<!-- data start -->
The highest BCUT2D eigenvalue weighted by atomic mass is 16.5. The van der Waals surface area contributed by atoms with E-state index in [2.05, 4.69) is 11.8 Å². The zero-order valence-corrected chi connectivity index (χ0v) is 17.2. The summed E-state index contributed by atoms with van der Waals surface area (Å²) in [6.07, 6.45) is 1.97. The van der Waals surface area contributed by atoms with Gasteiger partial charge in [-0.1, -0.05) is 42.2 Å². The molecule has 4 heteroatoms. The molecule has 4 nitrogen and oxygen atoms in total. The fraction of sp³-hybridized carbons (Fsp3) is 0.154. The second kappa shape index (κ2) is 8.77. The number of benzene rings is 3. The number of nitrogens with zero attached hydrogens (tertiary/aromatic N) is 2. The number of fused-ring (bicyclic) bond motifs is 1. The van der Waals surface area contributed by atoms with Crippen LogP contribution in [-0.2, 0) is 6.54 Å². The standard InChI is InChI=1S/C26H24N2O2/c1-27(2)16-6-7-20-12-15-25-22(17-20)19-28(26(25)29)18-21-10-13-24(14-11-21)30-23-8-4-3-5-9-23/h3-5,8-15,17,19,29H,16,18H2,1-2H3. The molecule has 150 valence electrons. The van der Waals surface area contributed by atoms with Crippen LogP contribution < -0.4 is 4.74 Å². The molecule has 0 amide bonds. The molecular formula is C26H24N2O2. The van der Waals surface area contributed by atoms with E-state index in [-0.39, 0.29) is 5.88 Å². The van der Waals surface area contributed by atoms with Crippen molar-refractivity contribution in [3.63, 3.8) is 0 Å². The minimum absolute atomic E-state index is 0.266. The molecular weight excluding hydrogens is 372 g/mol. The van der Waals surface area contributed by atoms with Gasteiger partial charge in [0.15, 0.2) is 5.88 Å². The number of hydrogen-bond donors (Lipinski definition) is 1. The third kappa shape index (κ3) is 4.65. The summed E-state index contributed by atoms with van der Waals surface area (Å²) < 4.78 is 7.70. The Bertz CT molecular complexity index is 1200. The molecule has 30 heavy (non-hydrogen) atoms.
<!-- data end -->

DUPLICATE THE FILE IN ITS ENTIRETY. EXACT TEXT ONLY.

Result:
The highest BCUT2D eigenvalue weighted by atomic mass is 16.5. The van der Waals surface area contributed by atoms with E-state index in [2.05, 4.69) is 11.8 Å². The zero-order valence-corrected chi connectivity index (χ0v) is 17.2. The summed E-state index contributed by atoms with van der Waals surface area (Å²) in [6.07, 6.45) is 1.97. The van der Waals surface area contributed by atoms with Gasteiger partial charge in [-0.1, -0.05) is 42.2 Å². The molecule has 4 heteroatoms. The molecule has 4 nitrogen and oxygen atoms in total. The fraction of sp³-hybridized carbons (Fsp3) is 0.154. The second kappa shape index (κ2) is 8.77. The number of benzene rings is 3. The number of nitrogens with zero attached hydrogens (tertiary/aromatic N) is 2. The number of fused-ring (bicyclic) bond motifs is 1. The van der Waals surface area contributed by atoms with Crippen LogP contribution in [-0.2, 0) is 6.54 Å². The standard InChI is InChI=1S/C26H24N2O2/c1-27(2)16-6-7-20-12-15-25-22(17-20)19-28(26(25)29)18-21-10-13-24(14-11-21)30-23-8-4-3-5-9-23/h3-5,8-15,17,19,29H,16,18H2,1-2H3. The molecule has 150 valence electrons. The van der Waals surface area contributed by atoms with Crippen LogP contribution < -0.4 is 4.74 Å². The molecule has 0 amide bonds. The molecular formula is C26H24N2O2. The van der Waals surface area contributed by atoms with E-state index in [-0.39, 0.29) is 5.88 Å². The van der Waals surface area contributed by atoms with Crippen molar-refractivity contribution in [3.63, 3.8) is 0 Å². The minimum absolute atomic E-state index is 0.266. The molecular weight excluding hydrogens is 372 g/mol. The van der Waals surface area contributed by atoms with Gasteiger partial charge in [0.15, 0.2) is 5.88 Å². The number of hydrogen-bond donors (Lipinski definition) is 1. The third kappa shape index (κ3) is 4.65. The summed E-state index contributed by atoms with van der Waals surface area (Å²) < 4.78 is 7.70. The Bertz CT molecular complexity index is 1200. The molecule has 30 heavy (non-hydrogen) atoms.